WHEN he decided to become a dentist Ronnie Pearson was following in the footsteps of three uncles.
Little could he have known then that he would also step into the shoes of one of them who had become Honorary Dental Surgeon to the Queen (QHDS). It was the apex of a career that took Pearson from wartime cadet to director of Army Dental Services at the Ministry of Defence via service in Europe and Africa.
Born in Bonnybridge, Stirlingshire, his father was Dr John Pearson, a village GP who had served on hospital ships in the Royal Army Medical Corps in the Middle East during the Great War. Educated at Clifton Hall Preparatory School, Ratho, young Pearson was only 12 when his mother Sheila died.
His father went on to remarry three years later and Pearson attended Glasgow Academy, then Glasgow Dental Hospital and School followed by Glasgow University. He qualified with his Licence in Dental Surgery from the Royal Faculty of Physicians and Surgeons of Glasgow in 1948.
He had been an officer in the Army Cadet Force in Stirlingshire while he studied during the Second World War and, in February 1949, he joined the army. Three of his uncles were dentists and he was locum to one, a civilian dentist in Glasgow, for a while. Two others served in the Army Dental Corps and one of them, Colonel William Pearson, was appointed Honorary Dental Surgeon to both the King and Queen.
His nephew, who would take on the role of QHDS with great pride in 1978, meanwhile served until 1953 in West Africa, with the Royal West African Frontier Force, where he travelled the country on his much-loved motorbike. He went on to serve in a variety of locations in the UK, with the British Army of the Rhine (BAOR) and in Cyprus.
He was CO of Army Dental Centres in Cyprus and of No 1 Dental Group Group BAOR as well as an instructor at the Royal Army Dental Corps HQ and training centre.
In 1972 he became CO of No 8 Dental Group in Scotland, taking on the same role three years later at No 4 Dental Group, south-east England.
Promoted to deputy director of Dental Services, United Kingdom Land Forces, in 1976, he remained there for two years before holding the same post with the BAOR from 1978-1982, during which time he became a Fellow of the British Institute of Management.
Already made an MBE in 1959, he was appointed CStJ (Commander of the Most Venerable Order of the Hospital of St John of Jerusalem) in 1983 and CB (Companion of the Order of the Bath) in 1985, the same year he retired as director of Army Dental Services, a job he had held for three years. 1985 also marked the end of his tenure as the QHDS and his retiral, upon which he was honoured with a specially-composed pipe tune Farewell To The General, which was also played at his funeral.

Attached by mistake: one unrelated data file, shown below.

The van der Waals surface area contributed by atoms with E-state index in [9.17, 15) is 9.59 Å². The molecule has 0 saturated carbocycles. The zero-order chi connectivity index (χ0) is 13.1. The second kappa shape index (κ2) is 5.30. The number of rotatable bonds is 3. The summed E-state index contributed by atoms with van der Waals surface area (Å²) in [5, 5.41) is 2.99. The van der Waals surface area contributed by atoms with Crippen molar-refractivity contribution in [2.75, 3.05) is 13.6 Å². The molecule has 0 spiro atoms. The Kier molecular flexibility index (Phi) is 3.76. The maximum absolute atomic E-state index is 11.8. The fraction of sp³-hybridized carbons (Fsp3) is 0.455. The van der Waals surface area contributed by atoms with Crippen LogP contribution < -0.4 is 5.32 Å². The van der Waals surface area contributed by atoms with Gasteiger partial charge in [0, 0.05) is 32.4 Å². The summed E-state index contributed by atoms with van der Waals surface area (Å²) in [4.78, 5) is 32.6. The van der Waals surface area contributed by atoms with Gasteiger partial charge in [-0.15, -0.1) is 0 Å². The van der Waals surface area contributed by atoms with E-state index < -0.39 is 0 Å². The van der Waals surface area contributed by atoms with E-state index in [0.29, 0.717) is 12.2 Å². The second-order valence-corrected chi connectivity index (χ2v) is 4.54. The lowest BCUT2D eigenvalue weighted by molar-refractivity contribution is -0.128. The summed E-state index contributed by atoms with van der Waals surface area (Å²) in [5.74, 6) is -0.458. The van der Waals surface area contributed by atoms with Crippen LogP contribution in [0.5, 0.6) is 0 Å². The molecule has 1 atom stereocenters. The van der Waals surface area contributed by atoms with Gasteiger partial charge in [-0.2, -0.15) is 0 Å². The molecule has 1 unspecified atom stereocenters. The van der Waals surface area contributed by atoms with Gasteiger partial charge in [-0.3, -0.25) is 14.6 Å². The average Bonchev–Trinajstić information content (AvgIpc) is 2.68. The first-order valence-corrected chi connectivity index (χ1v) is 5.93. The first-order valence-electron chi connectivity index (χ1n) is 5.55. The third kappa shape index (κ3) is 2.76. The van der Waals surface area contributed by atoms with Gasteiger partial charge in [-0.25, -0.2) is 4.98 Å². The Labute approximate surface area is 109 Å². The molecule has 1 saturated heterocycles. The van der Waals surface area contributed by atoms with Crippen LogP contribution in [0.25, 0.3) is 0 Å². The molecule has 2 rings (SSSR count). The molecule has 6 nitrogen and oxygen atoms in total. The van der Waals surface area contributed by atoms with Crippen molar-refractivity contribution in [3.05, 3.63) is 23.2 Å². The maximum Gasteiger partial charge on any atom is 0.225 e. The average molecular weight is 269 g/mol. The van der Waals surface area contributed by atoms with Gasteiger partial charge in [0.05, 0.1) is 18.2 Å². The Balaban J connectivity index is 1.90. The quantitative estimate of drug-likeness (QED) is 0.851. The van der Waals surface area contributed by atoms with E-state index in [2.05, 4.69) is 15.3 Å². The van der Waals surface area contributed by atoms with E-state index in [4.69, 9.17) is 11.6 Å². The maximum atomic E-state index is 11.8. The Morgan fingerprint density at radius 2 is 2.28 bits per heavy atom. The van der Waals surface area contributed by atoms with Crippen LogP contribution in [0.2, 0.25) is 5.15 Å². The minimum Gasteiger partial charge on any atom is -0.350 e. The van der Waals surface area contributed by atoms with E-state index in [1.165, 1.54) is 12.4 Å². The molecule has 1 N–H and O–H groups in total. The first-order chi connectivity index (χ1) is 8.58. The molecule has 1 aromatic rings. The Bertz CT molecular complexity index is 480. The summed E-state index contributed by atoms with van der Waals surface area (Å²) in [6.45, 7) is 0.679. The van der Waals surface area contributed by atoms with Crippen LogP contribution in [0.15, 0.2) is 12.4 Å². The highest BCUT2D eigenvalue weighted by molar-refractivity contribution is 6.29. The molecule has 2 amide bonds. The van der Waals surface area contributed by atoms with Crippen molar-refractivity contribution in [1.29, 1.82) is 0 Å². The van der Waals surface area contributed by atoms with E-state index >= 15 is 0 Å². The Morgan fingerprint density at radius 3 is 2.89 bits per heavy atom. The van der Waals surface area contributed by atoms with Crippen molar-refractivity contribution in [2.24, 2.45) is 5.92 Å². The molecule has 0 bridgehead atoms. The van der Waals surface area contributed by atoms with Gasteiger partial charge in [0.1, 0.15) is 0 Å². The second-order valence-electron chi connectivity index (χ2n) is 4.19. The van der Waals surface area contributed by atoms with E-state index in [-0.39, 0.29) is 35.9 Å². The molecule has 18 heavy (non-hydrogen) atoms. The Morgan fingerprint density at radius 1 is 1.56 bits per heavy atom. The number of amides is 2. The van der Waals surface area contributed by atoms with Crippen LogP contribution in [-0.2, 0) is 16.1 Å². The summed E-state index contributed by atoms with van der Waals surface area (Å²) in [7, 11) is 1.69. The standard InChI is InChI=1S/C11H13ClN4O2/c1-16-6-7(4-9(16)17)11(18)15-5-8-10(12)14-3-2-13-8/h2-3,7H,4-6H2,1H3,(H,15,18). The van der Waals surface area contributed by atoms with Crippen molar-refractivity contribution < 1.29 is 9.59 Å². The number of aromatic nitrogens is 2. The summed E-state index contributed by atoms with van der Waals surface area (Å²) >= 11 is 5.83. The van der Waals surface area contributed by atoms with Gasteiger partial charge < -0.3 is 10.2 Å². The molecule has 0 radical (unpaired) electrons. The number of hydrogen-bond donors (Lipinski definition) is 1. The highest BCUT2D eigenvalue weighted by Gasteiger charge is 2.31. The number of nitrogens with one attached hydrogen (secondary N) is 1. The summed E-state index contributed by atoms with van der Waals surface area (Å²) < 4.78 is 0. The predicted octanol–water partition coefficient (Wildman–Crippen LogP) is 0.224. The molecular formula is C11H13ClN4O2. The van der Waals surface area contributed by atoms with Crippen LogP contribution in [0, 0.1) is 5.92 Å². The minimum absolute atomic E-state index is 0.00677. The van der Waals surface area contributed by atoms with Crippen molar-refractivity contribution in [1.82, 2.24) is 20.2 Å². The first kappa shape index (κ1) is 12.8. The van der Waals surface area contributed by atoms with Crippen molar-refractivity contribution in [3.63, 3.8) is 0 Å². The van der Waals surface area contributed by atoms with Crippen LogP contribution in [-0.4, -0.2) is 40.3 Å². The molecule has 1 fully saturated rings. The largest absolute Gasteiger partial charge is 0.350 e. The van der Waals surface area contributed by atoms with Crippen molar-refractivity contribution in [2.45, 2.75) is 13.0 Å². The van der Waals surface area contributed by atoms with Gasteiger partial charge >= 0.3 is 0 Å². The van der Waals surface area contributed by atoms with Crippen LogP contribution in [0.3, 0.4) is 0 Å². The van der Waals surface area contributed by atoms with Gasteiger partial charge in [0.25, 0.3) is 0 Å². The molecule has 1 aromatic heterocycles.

Throughout his career he was supported by his wife, Eileen, an orthoptist whom he married in Loanhead, Midlothian, in 1956. During his days in the forces, they worked as a team to safeguard the welfare of all of those under his command, and their families, and continued that ethos of contributing to the care of others in their retirement.
He embraced the era of retirement with enthusiasm. At their home in Crieff, he got involved in community life as soon as possible. He drove “Bertie the Bus” for a local charity for the elderly, fundraised for the church and the Order of St John, among others, and joined many clubs including the National Geographic Society and the local music and film societies.
Having been a member of the Institute of Advanced Motorists since the 1960s, he was passionate about driving and enjoyed many family holidays caravanning and camping across the UK and Europe. He was chairman of the Services Caravan Club in Germany for several years, during which time he attended and organised many caravan rallies, and was awarded life membership of the club when he stepped down from the post.
He later enjoyed caravanning – once the vans had been altered to meet his particular requirements and attention to detail – and latterly favoured cruises.
Other interests included gardening, where every army quarter presented a fresh challenge to him. His thoroughness there, as in everything he approached, once earned him a prize for garden design. At Crieff he spent endless hours designing and creating a beautiful garden and also enjoyed trout fishing, DIY and photography.
Always busy and well organised, he was as loyal in his army service as he was devoted, generous and proud of his family – a man who epitomised the virtue of living life to the full. He is survived by his wife, Eileen, daughters Carol and Shirley and three grandchildren.